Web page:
“I don’t think that the American people care about any of the so-called missions happening this week — rules changes, who gets more power, who serves on what committee. I can’t think of one American who gives a damn about any of that,” Crenshaw said.
Republicans expected to lead House committees focused on defense and homeland security issued a joint statement saying the impasse was harming national security.
“The Biden administration is going unchecked and there is no oversight of the White House, State Department, Department of Defense, or the intelligence community. We cannot let personal politics place the safety and security of the United States at risk,” said the statement from Republican Reps. Michael McCaul of Texas, Mike Rogers of Alabama and Mike Turner of Ohio.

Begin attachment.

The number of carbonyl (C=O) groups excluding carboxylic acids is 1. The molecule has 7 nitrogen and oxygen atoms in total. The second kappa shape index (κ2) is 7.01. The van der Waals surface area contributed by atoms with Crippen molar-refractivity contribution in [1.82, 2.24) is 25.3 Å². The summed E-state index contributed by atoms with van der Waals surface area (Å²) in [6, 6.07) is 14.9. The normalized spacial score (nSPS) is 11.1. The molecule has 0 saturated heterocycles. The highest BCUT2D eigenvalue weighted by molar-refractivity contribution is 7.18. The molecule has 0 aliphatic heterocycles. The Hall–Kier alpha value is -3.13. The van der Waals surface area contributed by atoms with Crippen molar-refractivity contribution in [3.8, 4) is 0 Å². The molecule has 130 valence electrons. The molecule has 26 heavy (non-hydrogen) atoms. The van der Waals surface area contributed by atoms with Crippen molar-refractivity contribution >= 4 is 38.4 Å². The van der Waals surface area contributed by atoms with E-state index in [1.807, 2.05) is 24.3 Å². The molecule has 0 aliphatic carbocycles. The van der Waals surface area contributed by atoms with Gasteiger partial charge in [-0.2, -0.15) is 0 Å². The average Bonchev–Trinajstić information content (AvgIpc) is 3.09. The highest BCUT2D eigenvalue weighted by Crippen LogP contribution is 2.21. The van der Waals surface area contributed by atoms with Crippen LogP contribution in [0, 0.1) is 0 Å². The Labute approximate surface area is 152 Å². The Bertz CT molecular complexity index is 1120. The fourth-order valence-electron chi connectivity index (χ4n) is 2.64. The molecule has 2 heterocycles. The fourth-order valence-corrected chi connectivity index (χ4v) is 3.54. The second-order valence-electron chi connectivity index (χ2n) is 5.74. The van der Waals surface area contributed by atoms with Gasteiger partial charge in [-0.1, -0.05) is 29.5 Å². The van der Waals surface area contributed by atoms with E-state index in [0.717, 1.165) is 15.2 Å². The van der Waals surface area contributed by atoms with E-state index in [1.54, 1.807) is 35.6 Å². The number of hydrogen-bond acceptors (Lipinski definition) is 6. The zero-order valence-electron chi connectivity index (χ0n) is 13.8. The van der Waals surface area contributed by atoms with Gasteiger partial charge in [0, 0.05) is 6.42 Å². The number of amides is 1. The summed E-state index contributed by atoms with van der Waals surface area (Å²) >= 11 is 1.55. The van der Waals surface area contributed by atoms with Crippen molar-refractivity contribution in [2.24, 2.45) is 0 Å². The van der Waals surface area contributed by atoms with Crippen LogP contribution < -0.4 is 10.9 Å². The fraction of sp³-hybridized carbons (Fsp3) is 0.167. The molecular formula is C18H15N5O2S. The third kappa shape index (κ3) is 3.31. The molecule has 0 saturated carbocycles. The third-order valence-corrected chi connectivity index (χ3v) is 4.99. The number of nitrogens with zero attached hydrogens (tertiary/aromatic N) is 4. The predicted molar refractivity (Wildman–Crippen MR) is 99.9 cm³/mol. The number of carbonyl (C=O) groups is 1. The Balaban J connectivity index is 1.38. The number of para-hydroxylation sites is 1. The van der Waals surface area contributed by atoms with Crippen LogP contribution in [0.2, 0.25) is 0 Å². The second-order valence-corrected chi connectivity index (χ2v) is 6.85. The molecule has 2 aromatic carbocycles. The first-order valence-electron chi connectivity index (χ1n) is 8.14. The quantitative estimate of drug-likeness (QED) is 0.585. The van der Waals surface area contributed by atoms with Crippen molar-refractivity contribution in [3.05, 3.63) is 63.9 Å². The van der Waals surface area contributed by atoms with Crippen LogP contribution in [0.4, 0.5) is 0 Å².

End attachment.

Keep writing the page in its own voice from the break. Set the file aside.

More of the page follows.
And that was just from the Republican side. Democratic lawmakers were just as unsparing.
“First time in 100 years that there is no Congress because of ambition, or power grabs, or dysfunction,” said Rep. Hakeem Jeffries of New York, who will be the chamber’s top-ranking Democrat. “This is not a partisan criticism. Understand this. It’s embarrassing. It’s dysfunction. It’s dangerous. It’s stupid. Those are words that Republican have used to describe what’s going on in the House Republican conference right now.”
McCarthy’s opponents are taking the criticism in stride. They keep finding different people to float for speaker as they enthusiastically force one vote after another.
Rep. Dan Bishop, R-N.C., said his message to constituents is this: “If you think the challenges to America are maybe even existential, are really bad, this is exactly what you should want to see happen.”
McCarthy’s struggle so far marks the first time in 100 years that no nominee for House speaker could win the gavel on the first vote. Back in 1923, members of the Republican Party’s progressive wing agreed to vote for Rep. Frederick Gillett of Massachusetts on the 9th ballot only after GOP leaders agreed to accept various procedural reforms those members favored.